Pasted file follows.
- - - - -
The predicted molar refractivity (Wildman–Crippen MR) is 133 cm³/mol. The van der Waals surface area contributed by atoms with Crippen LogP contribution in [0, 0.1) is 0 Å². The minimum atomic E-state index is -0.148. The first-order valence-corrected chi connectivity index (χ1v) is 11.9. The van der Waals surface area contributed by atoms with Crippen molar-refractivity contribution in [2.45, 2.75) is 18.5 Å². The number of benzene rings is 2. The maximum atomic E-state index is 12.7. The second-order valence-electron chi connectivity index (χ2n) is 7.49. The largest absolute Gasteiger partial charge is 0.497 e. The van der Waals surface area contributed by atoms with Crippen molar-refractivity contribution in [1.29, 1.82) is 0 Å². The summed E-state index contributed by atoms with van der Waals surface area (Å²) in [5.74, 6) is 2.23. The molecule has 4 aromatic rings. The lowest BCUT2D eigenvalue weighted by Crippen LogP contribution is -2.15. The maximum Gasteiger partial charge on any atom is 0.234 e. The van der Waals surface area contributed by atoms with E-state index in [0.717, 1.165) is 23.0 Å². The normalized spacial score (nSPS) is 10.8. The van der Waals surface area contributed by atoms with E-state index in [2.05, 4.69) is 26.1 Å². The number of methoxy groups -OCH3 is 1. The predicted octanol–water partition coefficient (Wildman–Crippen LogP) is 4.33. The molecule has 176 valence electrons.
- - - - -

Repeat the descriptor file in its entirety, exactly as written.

The predicted molar refractivity (Wildman–Crippen MR) is 133 cm³/mol. The van der Waals surface area contributed by atoms with Crippen LogP contribution in [0, 0.1) is 0 Å². The minimum atomic E-state index is -0.148. The first-order valence-corrected chi connectivity index (χ1v) is 11.9. The van der Waals surface area contributed by atoms with Crippen molar-refractivity contribution in [2.45, 2.75) is 18.5 Å². The number of benzene rings is 2. The maximum atomic E-state index is 12.7. The second-order valence-electron chi connectivity index (χ2n) is 7.49. The largest absolute Gasteiger partial charge is 0.497 e. The van der Waals surface area contributed by atoms with Crippen molar-refractivity contribution in [1.29, 1.82) is 0 Å². The summed E-state index contributed by atoms with van der Waals surface area (Å²) in [5.74, 6) is 2.23. The molecule has 4 aromatic rings. The lowest BCUT2D eigenvalue weighted by Crippen LogP contribution is -2.15. The maximum Gasteiger partial charge on any atom is 0.234 e. The van der Waals surface area contributed by atoms with E-state index in [0.717, 1.165) is 23.0 Å². The normalized spacial score (nSPS) is 10.8. The van der Waals surface area contributed by atoms with E-state index in [2.05, 4.69) is 26.1 Å². The number of methoxy groups -OCH3 is 1. The predicted octanol–water partition coefficient (Wildman–Crippen LogP) is 4.33. The molecule has 176 valence electrons.